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Sell Side Has Been Persistent In Attacking Market Breadth

The sell side has been persistent lately in trying to convince investors that market breadth has deteriorated and only a small number of stocks are driving the indexes. The data show this is false. Possible motive of sell side is discussed.

As I wrote in another article earlier this month, persistent efforts to convince investors that only a few mega caps have been the drivers of the bull market directly collide with facts. Specifically, the claim that only five stocks have been driving the S&P 500 higher this year is false. This can be seen from the relative performance chart of S&P 500 and its equal weight counterpart.

Year-to-date, the S&P 500 is up 23.07% while the equal weight version is up 23.02%. There is nothing here to support the relentless bombardment of financial social media with the claim that five stocks have been driving the index up this year. In fact, equal weight outperformed the cap weighted index until mid November.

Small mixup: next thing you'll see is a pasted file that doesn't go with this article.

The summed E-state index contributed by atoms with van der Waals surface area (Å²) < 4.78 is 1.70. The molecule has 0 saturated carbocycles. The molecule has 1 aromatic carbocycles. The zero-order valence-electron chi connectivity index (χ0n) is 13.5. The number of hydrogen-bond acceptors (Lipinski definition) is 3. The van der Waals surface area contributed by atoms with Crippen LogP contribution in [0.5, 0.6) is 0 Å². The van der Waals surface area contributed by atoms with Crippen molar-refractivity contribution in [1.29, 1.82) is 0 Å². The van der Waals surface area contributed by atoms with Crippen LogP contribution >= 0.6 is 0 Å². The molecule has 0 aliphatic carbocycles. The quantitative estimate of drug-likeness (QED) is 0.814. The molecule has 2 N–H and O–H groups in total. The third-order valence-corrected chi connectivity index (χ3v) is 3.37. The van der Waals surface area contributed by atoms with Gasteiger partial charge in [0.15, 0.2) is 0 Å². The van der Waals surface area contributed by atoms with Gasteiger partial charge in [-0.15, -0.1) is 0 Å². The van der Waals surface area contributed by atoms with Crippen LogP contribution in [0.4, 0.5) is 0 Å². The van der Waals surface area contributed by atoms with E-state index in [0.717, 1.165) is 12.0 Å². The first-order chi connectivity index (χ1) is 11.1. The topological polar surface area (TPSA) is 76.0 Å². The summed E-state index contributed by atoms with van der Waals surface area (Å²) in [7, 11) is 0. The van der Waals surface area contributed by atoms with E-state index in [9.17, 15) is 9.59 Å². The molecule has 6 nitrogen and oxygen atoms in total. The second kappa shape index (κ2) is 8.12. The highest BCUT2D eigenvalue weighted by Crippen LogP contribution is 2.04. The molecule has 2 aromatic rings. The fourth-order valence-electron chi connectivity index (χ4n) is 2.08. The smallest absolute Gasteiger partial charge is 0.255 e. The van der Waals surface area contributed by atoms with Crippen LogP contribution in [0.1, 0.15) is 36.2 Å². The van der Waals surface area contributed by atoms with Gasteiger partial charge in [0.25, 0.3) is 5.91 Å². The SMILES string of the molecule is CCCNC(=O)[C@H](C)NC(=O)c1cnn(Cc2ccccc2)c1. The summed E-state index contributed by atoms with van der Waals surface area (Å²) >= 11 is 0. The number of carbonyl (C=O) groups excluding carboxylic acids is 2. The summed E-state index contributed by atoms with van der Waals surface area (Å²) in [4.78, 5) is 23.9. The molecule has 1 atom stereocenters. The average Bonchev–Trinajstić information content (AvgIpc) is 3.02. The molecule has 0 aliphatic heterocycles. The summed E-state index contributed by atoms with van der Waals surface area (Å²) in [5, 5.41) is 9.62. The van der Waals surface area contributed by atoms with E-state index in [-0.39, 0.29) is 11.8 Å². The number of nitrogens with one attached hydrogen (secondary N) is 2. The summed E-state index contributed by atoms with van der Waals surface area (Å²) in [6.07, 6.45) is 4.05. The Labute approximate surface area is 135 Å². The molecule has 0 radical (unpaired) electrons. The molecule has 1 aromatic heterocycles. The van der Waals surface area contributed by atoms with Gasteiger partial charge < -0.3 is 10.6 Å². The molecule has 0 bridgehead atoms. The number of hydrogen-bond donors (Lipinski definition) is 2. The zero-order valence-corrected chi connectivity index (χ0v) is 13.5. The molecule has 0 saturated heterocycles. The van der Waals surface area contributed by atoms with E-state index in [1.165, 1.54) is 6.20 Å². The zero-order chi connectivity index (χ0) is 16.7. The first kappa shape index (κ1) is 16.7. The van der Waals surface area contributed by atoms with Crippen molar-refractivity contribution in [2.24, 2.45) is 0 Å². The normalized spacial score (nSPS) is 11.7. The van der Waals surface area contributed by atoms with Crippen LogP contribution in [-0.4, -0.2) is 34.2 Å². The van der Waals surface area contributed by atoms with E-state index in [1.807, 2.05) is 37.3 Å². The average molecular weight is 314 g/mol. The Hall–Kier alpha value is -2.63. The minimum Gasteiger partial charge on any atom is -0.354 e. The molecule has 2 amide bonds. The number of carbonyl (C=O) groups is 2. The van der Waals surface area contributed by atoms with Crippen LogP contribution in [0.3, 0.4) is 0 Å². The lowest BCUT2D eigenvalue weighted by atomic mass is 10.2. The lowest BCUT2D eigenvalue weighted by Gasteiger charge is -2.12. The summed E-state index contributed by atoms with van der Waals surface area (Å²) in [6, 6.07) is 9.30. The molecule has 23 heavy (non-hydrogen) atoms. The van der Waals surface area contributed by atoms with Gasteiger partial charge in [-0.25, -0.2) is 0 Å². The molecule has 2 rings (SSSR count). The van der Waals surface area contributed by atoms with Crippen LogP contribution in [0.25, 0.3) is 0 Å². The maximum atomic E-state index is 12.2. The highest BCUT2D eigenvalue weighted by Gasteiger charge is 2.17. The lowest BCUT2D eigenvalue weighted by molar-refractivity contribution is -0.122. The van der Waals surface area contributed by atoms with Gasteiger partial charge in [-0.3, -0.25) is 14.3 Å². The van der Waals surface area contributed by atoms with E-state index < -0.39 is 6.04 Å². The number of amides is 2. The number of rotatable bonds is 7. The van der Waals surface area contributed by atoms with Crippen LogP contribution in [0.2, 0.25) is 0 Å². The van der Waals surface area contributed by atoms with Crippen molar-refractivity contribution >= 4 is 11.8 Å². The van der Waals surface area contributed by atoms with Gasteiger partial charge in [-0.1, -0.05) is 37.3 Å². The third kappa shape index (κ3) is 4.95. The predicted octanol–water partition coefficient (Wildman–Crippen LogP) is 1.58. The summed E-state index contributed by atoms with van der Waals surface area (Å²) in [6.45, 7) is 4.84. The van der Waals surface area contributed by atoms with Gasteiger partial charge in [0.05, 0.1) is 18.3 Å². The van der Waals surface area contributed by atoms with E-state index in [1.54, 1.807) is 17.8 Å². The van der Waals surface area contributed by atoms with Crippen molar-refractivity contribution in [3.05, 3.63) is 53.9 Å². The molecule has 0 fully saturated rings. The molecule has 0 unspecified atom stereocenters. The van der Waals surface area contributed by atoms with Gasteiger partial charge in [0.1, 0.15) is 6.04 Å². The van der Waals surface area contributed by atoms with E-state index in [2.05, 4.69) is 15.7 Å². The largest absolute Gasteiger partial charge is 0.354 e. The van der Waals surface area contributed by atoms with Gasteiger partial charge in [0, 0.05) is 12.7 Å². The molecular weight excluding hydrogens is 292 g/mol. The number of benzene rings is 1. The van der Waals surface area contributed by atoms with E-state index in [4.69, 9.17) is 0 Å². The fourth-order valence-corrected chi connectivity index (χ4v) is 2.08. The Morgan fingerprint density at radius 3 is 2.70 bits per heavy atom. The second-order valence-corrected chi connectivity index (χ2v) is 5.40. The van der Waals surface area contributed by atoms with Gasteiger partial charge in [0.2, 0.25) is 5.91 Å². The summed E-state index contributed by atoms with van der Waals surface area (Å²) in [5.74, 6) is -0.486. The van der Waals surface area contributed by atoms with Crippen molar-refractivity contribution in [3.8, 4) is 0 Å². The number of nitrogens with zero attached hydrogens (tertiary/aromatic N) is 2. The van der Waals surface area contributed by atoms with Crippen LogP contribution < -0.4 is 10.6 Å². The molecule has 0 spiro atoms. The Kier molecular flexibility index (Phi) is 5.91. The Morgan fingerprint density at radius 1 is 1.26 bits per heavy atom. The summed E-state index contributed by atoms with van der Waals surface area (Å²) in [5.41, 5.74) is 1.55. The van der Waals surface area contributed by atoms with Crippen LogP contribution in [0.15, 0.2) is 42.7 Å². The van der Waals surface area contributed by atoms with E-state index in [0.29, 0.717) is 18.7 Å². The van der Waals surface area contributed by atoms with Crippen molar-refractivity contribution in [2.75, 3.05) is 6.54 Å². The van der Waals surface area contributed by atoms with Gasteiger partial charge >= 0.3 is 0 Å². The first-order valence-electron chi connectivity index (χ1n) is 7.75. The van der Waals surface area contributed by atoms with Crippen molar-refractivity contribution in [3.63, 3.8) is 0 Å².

As of the close of this week, the average year-to-date performance of the top 10 stocks by return in S&P 500 is 134.6% while the average for top ten stocks ranked by market cap is 44.1%. These two groups have only one stock in common: NVDA. For example, AMZN is up only 4.4% year-to-date while the lowest performance of the top 10 stocks by year-to-date return is 113.4% for NVDA. The top performing stock by year-to-date return is MRNA at 182.2%.

The above should be enough to disprove the claim that only five stocks have been driving the S&P 500 up this year, often presented with fancy statistics and charts to obscure the facts. I have my own explanation why this is been happening. I wrote the following in my weekly analysis.

The sell side is desperate because as prices continue to move higher, transaction volume usually falls because investors follow the trend. For volume to increases, a sharp correction is required with investors selling and then after a while buying back what they have previously sold. This translates to revenue for the sell side. In my opinion, this is the main reason the sell side is frequently trying to rationalize potential top formations. Overall they are ignored by market participants because nowadays investors and traders have more choices for their source of information.

Disclaimer:  No part of the analysis in this blog constitutes a trade recommendation. The past performance of any trading system or methodology is not necessarily indicative of future results. Read the full disclaimer here.

Charting and backtesting program: Amibroker. Data provider: Norgate Data

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